March Book List

It looks like I read way more this month than usual, but a lot of these books are for children or graphic novels, so they didn’t take as long. Click to see February and January booklists.

With Steven

Mothstorm by Philip Reeve
The sequel to Larklight and Starcross, Arthur and his steampunk space pirate friends must save Queen Victoria and the entire British space-empire from lizard aliens riding giant moths.

I Shall Wear Midnight by Terry Pratchett
Tiffany Aching is probably my favorite Terry Pratchett story arc. She’s spunky yet practical, and always surrounded by belligerent, vaguely Scottish pictsies.

Castle in the Air by Diana Wynne Jones
The sequel to Howl’s Moving Castle, whose ending basically goes “Surprise! Everyone’s been turned into something else!” Diana Wynne Jones died last weekend, which bummed me out. I love her Chrestomanci books. Maybe it’s something about a really dapper enchanter who always shows up in elegant bathrobes.

For Class

The Fairy Godmother by Mercedes Lackey
Being a fairy godmother is tough, but you’ve still got time for romance! This was my book for fantasy week, because Steven already owned it and I didn’t want to talk to anyone about David Eddings for fear I would have a terrible-female-character-archetype-induced aneurysm.

The Birthing House by Christopher Ransom
My book for horror week. A couple moves into a creepy house! But the ghost mostly just causes a bunch of surprise pregnancies.

Graphic Novels: Beyond the Basics ed. Martha Cornog and Timothy Perper
Graphic novel presentation!

Developing and Promoting Graphic Novel Collections by Steve Miller
Also graphic novel presentation, but this one was useless.

Understanding Manga and Anime by Robin E. Brenner
This was the best one I’ve read for my graphic novel presentation! Maybe I just like manga better.

Nerds Like It Hot by Vicki Lewis Thompson
When you’ve witnessed a mob killing, the best thing to do is jump on a cruise ship and pretend to be Marilyn Monroe. You already know how I feel about this one. For my Jamaican cruise book list.

The Pirate’s Daughter by Margaret Cezair-Thompson
Errol Flynn: what a player. For my Jamaican cruise book list.

Teen Angst: A Celebration of Really Bad Poetry collected by Sara Bynoe
For poetry week. Because there is no way I’m bringing serious poetry to class. I’m not an English major anymore so I don’t have to pretend to care about other people’s pretentiousness.

During Tutoring

King George: What was His Problem? by Steve Sheinkin
We read this over a period of weeks and learned so many funny stories about the Revolutionary War! I legitimately enjoyed this book.

For Fun

Callie’s Rules by Naomi Zucker
I picked this one up one night at the library when I noticed it was misshelved. I figured I hadn’t read as much as I should for this age group, but Callie really just annoyed me. I doubt I would have liked this any better were I in elementary school.

Please Ignore Vera Deitz by A.S. King
This book has gotten a lot of attention and won some awards this year, and I was pleasantly surprised to find that I agreed with them. It was really good. Just the right blend of funny and sad, and I could never tell if Vera was just a little crazy or she really was seeing ghosts. Either way, she was a total badass.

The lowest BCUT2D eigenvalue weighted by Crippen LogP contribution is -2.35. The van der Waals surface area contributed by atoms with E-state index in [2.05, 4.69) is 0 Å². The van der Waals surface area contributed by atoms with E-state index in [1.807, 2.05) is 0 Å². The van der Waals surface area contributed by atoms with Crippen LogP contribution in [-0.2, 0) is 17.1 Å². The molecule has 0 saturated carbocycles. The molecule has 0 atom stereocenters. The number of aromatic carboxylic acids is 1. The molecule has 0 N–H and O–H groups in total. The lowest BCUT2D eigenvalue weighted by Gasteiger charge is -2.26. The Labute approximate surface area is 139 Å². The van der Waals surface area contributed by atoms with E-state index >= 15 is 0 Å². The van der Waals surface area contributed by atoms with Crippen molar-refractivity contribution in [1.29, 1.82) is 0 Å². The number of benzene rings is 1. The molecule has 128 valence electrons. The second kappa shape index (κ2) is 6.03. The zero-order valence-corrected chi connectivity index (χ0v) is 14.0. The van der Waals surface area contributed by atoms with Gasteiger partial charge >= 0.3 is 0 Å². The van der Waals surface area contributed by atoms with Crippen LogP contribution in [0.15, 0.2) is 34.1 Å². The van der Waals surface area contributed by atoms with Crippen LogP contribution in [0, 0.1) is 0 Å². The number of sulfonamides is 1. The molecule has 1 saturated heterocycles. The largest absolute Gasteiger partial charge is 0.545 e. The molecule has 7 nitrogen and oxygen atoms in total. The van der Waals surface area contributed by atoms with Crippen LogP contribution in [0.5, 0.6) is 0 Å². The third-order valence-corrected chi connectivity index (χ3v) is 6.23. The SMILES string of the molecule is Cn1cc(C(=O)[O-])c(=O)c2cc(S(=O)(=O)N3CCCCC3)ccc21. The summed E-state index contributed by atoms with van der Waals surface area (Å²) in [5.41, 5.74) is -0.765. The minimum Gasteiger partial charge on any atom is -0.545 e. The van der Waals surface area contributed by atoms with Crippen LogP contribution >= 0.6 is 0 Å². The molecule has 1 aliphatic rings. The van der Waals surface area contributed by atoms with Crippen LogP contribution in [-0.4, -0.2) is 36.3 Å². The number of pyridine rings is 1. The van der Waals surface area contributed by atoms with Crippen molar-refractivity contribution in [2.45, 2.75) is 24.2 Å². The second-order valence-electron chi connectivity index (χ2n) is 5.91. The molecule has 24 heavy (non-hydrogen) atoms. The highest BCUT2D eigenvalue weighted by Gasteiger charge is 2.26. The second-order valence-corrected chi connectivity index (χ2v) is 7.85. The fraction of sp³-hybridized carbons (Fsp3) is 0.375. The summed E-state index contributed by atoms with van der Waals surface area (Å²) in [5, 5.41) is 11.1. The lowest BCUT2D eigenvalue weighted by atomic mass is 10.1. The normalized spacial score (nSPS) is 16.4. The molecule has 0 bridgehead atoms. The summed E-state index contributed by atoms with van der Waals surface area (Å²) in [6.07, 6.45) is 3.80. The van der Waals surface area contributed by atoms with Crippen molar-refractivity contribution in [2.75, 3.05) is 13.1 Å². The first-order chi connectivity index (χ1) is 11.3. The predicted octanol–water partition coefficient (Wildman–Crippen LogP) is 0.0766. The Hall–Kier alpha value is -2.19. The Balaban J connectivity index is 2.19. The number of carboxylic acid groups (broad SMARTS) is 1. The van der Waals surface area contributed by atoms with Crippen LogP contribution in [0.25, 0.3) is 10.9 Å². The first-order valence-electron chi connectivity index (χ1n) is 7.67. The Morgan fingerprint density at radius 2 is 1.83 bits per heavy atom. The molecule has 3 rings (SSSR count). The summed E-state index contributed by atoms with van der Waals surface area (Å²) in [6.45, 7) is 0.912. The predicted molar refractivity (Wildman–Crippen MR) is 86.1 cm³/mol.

Stork by Wendy Delsol
We all know how I feel about secret pregnancy powers. I was reading this at the same time as The Birthing House. It felt like there was just too much mystical pregnancy in my life.

Hot Gimmick vol.2-12
Oh, Hot Gimmick. I read the first volume of this manga last year and read the remaining 11 this month. It is so ridiculous I think I will have to do a separate post about it.

Swamplandia! by Karen Russell
This book was good at capturing Florida. But bad at being a good story. I was probably more disappointed than the main character when the magic bird-talking guy turned out to just be your average sketchy homeless guy.

What the World Eats by Peter Menzel and Faith D’Aluisio
This book was probably the best one I’ve read this month! Peter Menzel and Faith D’Aluisio traveled all over the world taking pictures of families with a week’s worth of food for them. Then they listed the food and explained a little about the family and country. The pictures were amazing! This is the one for younger readers, which I still found really educational and not condescending. There’s another version for adults that’s a little longer.

A Smart Girl’s Guide to the Internet by American Girl
There’s a bunch of these “smart girl” guides produced by American Girl in our children’s non-fiction section; they’re probably aimed at upper elementary school, early middle school, and they’re pretty popular. This one has some pretty good advice, although it does say you should have an “Internet Contract” with your parents. Steven declined my offer of signing an “Internet Contract” with him.

A Smart Girl’s Guide to Parties by American Girl
Now I finally know slumber party etiquette! Thanks, American Girl.

A Smart Girl’s Guide to Boys by American Girl
Took the quiz, apparently I’m not ready for boys yet.

Watchmen by Alan Moore
Sort of read this for graphic novel presentation, but also because I felt like I should. It was okay. Didn’t really like his portrayal of women, but I expected that.

What I Eat: Around the World in 80 Diets by Peter Manzel and Faith D’Aluisio
The sequel to What the World Eats, this book has pictures of people all over the world in different occupations with a day’s worth of food for them. It’s organized by average calorie intake and was really, really interesting. For me it really illustrated perfectly how mercurial beauty standards are, and how different around the world.

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